Hyderabad: If your child developed symptoms of dengue or any other viral fever who would you go to get a diagnosis from – a medically qualified doctor, a paediatrician at that, or a government official, the head of a municipal corporation at that? Their diagnosis will vary, as indeed they differ about the extent of the dengue crisis in Hyderabad.
The paediatricians in the city firmly assert that dengue cases amongst chi-ldren is high. The number of dengue cases recorded in September was same as in August, the qualified doctors say.
But a new doctor in town, with his own diagnostic schema, GHMC chief Lokesh Kumar, says the incidences of dengue have come down. There have been 1,043 dengue cases reported in the city from June to September, the GHMC chief claims.
Mr Kumar claimed, “For the past couple of days, there have been about 40 viral cases every day, down from when compared to 100 to 120 in the past. Dengue cases are decreasing daily because of the effective measures taken by GHMC like fogging, spraying at vulnerable places which are prone to larva breeding and taking awareness campaigns at local bastis, schools and conducting health camps in slums and basti dawakhanas.”
While the GHMC claims success in cleaning up the city, the problem is far from over, and there is no improvement, say doctors The copious rains in September have added to the woes, assert doctors, who add that they fear that there could be a second wave of the disease.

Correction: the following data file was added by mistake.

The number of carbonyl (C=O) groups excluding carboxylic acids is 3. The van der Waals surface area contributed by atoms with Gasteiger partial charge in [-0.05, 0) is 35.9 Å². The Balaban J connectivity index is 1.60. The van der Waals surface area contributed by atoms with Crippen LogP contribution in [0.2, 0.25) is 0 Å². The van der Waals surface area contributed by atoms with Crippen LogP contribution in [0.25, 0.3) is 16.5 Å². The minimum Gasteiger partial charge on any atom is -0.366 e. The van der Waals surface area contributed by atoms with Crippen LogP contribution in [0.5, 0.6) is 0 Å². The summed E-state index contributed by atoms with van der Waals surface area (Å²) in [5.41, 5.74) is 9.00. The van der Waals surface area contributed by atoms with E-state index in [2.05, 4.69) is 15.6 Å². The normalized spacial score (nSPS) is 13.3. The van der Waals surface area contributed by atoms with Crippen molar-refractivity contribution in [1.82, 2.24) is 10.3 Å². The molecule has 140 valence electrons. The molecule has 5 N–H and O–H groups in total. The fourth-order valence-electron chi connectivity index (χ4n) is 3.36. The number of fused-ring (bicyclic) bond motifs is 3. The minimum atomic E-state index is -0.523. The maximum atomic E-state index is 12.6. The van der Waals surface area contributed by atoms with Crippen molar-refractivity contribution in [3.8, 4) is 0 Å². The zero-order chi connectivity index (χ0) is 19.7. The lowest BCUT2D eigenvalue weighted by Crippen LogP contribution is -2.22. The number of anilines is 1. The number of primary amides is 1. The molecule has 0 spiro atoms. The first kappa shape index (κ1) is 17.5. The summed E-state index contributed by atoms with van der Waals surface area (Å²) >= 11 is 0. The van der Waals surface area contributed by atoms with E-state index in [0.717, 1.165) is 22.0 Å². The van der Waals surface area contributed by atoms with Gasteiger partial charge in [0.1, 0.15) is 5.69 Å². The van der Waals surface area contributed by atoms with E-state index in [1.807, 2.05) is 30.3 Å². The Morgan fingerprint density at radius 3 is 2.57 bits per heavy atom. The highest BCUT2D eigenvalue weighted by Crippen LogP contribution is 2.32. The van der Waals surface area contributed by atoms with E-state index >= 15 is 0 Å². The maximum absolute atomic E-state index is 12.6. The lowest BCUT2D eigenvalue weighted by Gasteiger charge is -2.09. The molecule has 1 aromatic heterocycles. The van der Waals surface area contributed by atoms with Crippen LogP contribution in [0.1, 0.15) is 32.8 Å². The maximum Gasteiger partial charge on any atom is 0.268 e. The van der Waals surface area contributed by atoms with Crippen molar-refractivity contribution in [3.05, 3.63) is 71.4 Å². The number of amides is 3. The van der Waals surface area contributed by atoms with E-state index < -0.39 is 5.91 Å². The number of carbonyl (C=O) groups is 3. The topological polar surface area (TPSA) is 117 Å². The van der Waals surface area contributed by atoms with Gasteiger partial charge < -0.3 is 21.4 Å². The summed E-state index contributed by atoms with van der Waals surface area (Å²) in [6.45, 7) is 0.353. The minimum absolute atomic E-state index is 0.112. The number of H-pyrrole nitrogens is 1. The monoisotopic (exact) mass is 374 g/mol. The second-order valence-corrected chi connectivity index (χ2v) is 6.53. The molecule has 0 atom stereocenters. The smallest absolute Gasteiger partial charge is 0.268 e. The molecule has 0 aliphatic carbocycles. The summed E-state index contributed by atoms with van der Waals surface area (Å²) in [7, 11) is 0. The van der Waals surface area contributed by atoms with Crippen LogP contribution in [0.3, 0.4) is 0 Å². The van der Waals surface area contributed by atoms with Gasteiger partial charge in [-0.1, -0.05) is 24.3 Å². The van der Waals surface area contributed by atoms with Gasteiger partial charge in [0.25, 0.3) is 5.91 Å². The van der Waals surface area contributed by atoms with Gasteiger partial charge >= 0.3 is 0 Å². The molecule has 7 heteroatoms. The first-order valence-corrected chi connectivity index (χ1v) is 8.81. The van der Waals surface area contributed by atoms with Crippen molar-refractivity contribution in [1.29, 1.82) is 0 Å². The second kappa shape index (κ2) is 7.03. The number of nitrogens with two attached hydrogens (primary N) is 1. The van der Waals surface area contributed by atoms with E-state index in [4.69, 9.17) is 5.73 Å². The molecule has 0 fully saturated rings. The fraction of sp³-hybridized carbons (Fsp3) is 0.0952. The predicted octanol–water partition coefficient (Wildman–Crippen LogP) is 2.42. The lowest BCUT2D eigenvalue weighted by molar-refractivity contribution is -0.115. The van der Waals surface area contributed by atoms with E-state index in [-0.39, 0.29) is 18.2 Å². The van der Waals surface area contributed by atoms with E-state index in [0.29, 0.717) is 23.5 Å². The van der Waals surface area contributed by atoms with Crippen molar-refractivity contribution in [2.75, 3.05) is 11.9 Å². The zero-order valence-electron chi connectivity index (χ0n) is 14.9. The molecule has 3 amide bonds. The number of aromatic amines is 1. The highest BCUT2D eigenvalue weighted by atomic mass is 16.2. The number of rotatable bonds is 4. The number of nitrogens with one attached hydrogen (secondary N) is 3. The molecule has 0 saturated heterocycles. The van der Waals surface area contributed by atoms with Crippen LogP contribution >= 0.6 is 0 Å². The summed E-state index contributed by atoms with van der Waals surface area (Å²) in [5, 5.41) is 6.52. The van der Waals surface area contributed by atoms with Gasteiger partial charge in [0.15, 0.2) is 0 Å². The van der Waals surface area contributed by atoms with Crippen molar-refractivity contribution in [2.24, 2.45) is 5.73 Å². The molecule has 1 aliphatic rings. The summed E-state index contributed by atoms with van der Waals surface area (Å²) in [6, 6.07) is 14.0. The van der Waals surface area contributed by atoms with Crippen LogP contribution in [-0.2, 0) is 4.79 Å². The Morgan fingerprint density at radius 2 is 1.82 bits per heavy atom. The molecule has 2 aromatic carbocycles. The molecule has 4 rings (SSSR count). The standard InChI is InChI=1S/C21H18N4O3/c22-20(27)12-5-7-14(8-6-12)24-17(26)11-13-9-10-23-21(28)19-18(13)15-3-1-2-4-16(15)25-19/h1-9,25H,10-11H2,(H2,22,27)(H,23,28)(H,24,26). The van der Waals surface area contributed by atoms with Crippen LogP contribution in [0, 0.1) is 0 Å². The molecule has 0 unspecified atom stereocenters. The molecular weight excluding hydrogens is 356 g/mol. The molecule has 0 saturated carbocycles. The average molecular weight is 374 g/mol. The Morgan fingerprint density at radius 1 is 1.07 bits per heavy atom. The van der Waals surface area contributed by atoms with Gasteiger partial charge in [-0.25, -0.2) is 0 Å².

Dr Mohammed Shafi, senior consultant, infectious diseases, said, “The cases seen till September were caused by the rains in July and August. The September rains again brought out garbage, muck. We have to ensure that our preventive and counter-measures are aggressive to ensure there is no rapid mosquito breeding again.”
The occupancy of beds in private and government hospitals tells a story — the doctors are right and the GHMC chief is telling us the exact opposite of the truth. The beds in all sectors are full. The intensive care units in children’s hospitals continue to have several children suffering from dengue.
Dr Satish Ghanta, senior paediatrician, said, “There is no respite from dengue among children. It is clearly conclusive from the details of cases we are attending to every day. If the situation was normal, there should be empty beds. But that is not the case. Till now, we are refusing patients as we have no beds to treat them. Dengue is high in the city, now down.”
Critical cases of dengue amongst children and adults, which constitute five per cent of the total cases, are continuing to stream in, which implies the mosquito is still active and anti-mosquito operations of the GHMC must reach more areas.
Dr Sanjiv Singh Yadav, secretary, T-IMA, said, “We have to be geared up as the rains in September are a new challenge. People must take precautions of not allowing for fresh water stagnation in and around their homes. They must continue to take day and night long mosquito control measures."
Quite clearly, the GHMC must be cured of its problem — denial.